1) Start throwing!
The overhand throwing action, is the same action as a serve in tennis. The overhand throwing motion creates a kinetic chain of movements which replicate the tennis serve. Grab a family member, and head to your local park (with your 5kms) and start 5 metre apart and throw and catch.
Once warmed up:
- move further apart and attempt to throw and catch on the full.
- Throw as high in the air as you can for your partner to catch.
- Throw to the side to make your partner move, react, and track the ball.
After a few minutes on constant throwing, your muscles (teres Major, Subscapularis, Deltoid, Pectoralis Major, Latissimus Dorsi, Latissimus Dorsi Teres Minor and infraspinatus) will be feeling well used!
2) Start a lunge to the right!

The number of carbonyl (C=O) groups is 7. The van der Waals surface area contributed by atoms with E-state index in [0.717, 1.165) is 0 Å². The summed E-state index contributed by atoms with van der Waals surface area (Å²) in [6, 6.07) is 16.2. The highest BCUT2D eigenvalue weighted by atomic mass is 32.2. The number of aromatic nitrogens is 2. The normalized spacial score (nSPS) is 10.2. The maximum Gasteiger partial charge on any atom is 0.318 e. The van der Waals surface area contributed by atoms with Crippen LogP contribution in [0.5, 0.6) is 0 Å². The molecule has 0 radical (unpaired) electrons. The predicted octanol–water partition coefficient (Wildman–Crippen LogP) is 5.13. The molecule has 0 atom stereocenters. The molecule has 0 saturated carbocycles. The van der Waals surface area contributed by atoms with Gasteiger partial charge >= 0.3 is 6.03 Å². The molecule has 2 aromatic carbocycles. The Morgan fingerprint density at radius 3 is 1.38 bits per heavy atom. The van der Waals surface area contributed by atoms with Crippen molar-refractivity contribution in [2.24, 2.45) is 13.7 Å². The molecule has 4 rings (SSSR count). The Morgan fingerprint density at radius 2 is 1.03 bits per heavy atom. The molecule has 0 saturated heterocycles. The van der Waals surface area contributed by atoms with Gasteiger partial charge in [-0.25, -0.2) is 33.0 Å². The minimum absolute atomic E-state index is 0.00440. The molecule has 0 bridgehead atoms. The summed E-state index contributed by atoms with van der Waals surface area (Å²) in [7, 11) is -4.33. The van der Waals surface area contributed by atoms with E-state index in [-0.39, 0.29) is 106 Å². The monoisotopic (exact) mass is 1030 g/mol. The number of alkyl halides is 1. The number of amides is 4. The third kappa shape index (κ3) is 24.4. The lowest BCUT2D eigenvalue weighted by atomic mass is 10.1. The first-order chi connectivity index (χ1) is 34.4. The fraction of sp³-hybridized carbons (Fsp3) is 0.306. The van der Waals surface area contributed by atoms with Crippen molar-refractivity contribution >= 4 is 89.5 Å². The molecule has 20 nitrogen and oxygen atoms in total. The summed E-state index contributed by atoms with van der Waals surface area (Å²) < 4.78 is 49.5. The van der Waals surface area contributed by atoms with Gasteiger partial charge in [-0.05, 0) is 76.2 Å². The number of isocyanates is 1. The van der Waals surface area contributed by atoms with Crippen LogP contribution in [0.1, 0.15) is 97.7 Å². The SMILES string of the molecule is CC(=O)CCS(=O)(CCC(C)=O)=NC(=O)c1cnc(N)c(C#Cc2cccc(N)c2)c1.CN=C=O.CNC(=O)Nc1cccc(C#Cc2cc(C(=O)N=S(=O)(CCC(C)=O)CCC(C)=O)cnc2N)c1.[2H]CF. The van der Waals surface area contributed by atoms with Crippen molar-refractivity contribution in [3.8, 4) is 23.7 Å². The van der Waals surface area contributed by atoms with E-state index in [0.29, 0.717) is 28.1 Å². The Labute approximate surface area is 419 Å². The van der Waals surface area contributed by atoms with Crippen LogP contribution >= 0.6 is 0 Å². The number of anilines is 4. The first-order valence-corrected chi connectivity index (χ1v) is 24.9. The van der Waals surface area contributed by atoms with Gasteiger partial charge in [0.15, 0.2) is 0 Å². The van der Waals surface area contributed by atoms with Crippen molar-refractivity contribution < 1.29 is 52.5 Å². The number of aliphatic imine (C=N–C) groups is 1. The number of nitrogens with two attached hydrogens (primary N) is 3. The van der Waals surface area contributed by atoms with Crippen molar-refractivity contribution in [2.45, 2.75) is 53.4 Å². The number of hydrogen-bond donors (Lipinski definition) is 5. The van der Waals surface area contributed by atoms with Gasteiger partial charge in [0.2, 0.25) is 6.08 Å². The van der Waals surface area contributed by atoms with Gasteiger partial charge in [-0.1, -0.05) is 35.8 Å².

As you complete a lunge to your right (For right-handed players) you will be replicating the lower body movement sequence of a forehand groundstroke.
3) Start a lunge to the left!
As you complete a lunge to your right (For right-handed players) you will be replicating the lower body movement sequence of a backhand groundstroke.
Lunges recruit the abdominals, gluteal muscles, quadriceps, hamstrings and calves. Our legs muscles are the power produces in our groundstrokes, so often you hear the saying “from the ground up.” Tennis players require strong leg strength and aerobic power to propel their body through each shot, time and time again, within the one rally – Then back it up for the next point!
Covid 19 restrictions in Melbourne may prevent us from hitting the court, and we may not know when we will return, or in what format. But, we will return to our favorite sport, so lets do the above 3 exercises to prepare our body for on court very soon.
For advanced players: The Overhand throw, plus your lunge, is the “serve plus one.” 70% of points are won in the first 2 shots. (Serve plus one ground stroke or return plus one groundstroke)